And move they do as Bay temperatures begin to rise above fifty-five degrees in the spring. A wave of crabs begins to emerge from the bottom, generally from south to north as the sun works its way back up from the equator. While some crabs are literally on a march up the Bay, scientists believe that many are simply emerging from their burrows as warmer temperatures gradually move up the estuary. This south-to-north warming may make it appear that crabs are moving north when in fact they are just popping out of the mud in sequence, from the lower Bay to the top — like sports fans rising in a wave.

With warmer waters, crabs go into high gear. They feed and molt and grow. Last year's crop of tiny crabs will now mature rapidly and mate during the summer. In less than a year, this batch of crabs will go from drifting larvae to mature adults, capable of mating. After they mate, female crabs will travel back down the Bay. Most overwinter and spawn early the next summer, though some precocious females spawn before water temperatures drop. Then the cycle begins again.

Tracking crabs during all this seasonal coming and going presents a real challenge. In addition to the winter dredge, scientists use a number of other surveys to keep up with blue crabs. Both the Maryland DNR and the Virginia Institute of Marine Science (VIMS) have run summer trawl surveys for many years, and George Abbe at the Morgan State Estuarine Research Center has run a crab pot survey since 1968.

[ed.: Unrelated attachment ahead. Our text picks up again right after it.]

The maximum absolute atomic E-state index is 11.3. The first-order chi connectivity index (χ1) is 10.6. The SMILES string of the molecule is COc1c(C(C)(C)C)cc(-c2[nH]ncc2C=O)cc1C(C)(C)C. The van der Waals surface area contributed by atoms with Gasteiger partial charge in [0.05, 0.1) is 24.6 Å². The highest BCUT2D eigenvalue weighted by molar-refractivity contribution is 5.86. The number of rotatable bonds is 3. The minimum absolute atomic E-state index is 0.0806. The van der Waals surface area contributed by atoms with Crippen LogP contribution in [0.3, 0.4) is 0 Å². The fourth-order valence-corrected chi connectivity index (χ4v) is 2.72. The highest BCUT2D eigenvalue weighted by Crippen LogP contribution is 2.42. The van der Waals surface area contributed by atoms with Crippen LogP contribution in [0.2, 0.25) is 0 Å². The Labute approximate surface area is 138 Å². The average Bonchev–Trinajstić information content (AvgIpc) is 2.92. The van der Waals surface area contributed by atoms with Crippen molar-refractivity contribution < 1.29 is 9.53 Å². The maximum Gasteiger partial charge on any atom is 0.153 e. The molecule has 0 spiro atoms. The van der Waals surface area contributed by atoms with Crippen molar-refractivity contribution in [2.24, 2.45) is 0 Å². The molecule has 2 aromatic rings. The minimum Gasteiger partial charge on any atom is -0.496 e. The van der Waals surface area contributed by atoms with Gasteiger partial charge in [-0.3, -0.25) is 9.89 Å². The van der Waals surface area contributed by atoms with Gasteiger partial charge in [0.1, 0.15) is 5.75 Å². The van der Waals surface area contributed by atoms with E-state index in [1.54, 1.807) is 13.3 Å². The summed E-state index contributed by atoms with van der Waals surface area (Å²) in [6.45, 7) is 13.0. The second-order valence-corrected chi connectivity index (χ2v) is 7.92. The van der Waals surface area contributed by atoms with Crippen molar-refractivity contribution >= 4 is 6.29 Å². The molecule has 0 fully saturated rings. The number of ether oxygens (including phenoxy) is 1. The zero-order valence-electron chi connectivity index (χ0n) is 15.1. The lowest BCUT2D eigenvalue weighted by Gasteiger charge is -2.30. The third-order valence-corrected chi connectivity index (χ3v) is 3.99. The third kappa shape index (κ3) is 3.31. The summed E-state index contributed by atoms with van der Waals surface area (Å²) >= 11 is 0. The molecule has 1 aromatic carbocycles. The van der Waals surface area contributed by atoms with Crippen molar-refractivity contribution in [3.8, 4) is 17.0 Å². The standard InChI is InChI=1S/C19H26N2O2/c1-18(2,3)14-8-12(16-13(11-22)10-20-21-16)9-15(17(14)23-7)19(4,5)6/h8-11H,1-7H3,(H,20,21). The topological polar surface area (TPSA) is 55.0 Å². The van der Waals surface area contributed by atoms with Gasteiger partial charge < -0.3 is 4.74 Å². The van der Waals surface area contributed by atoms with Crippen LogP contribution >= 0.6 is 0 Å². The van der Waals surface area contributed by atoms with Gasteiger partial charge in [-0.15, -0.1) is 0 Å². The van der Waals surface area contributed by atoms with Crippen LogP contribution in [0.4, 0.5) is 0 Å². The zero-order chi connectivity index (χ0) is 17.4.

These surveys, and especially the winter dredge survey, have proved crucial. In the past, resource managers relied largely on harvest reports to gauge the abundance of crabs in the Bay. Harvests are still an important barometer of blue crab stocks, but harvests respond to everything from weather to economics. When prices go down and costs go up, for example, crabbers may simply pull their pots.

Independent surveys paint a more accurate picture of the Bay's blue crab stocks by counting crabs the same way year after year, using statistically reliable methods. They also raise serious questions. Now that we can count crabs better than ever before, who will answer the question of how many crabs constitute a sustainable population? How many crabs are enough?

Conflict Over Crabs

There is arguably no one who has tried harder than Tom Miller to count the Bay's blue crabs. As a researcher, he is on the receiving end of all those data collected by Walstrum and Morris and the small army of others who labor at surveying the blue crab. A researcher at the UMCES Chesapeake Biological Laboratory, he works out of a small office in Kopp House, a quaint white cottage on the shores of the Patuxent River. Stacked with books and reports, his desk sports a crab sculpture that raises bronze claws toward the ceiling. On the wall a bumper sticker proclaims, Attack Crab on Duty. Deskbound this morning, Miller has to adjust the blinds to dim the bright winter light that bounces off the Patuxent just outside the door.